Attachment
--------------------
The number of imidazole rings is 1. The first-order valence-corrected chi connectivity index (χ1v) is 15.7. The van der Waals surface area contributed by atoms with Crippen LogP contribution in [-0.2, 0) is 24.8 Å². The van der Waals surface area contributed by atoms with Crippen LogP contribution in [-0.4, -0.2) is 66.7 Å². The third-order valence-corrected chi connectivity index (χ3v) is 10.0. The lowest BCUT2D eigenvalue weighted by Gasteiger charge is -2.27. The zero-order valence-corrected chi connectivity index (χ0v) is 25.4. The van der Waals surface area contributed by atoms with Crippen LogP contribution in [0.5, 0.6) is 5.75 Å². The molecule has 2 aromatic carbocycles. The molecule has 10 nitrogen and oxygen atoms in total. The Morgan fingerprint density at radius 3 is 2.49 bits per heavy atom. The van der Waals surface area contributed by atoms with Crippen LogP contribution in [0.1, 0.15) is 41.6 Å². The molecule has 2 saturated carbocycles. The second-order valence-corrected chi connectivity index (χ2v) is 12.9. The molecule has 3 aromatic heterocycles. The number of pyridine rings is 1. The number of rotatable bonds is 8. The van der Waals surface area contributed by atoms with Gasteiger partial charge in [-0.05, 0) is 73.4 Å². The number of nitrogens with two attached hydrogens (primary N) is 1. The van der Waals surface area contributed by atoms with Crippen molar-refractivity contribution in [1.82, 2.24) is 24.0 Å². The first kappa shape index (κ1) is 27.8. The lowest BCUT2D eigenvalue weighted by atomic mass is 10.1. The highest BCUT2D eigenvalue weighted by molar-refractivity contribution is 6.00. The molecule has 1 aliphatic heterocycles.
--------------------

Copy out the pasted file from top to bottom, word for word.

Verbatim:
The number of imidazole rings is 1. The first-order valence-corrected chi connectivity index (χ1v) is 15.7. The van der Waals surface area contributed by atoms with Crippen LogP contribution in [-0.2, 0) is 24.8 Å². The van der Waals surface area contributed by atoms with Crippen LogP contribution in [-0.4, -0.2) is 66.7 Å². The third-order valence-corrected chi connectivity index (χ3v) is 10.0. The lowest BCUT2D eigenvalue weighted by Gasteiger charge is -2.27. The zero-order valence-corrected chi connectivity index (χ0v) is 25.4. The van der Waals surface area contributed by atoms with Crippen LogP contribution in [0.5, 0.6) is 5.75 Å². The molecule has 2 aromatic carbocycles. The molecule has 10 nitrogen and oxygen atoms in total. The Morgan fingerprint density at radius 3 is 2.49 bits per heavy atom. The van der Waals surface area contributed by atoms with Crippen LogP contribution in [0.1, 0.15) is 41.6 Å². The molecule has 2 saturated carbocycles. The second-order valence-corrected chi connectivity index (χ2v) is 12.9. The molecule has 3 aromatic heterocycles. The number of pyridine rings is 1. The number of rotatable bonds is 8. The van der Waals surface area contributed by atoms with Gasteiger partial charge in [-0.05, 0) is 73.4 Å². The number of nitrogens with two attached hydrogens (primary N) is 1. The van der Waals surface area contributed by atoms with Crippen molar-refractivity contribution in [1.82, 2.24) is 24.0 Å². The first kappa shape index (κ1) is 27.8. The lowest BCUT2D eigenvalue weighted by atomic mass is 10.1. The highest BCUT2D eigenvalue weighted by molar-refractivity contribution is 6.00. The molecule has 1 aliphatic heterocycles.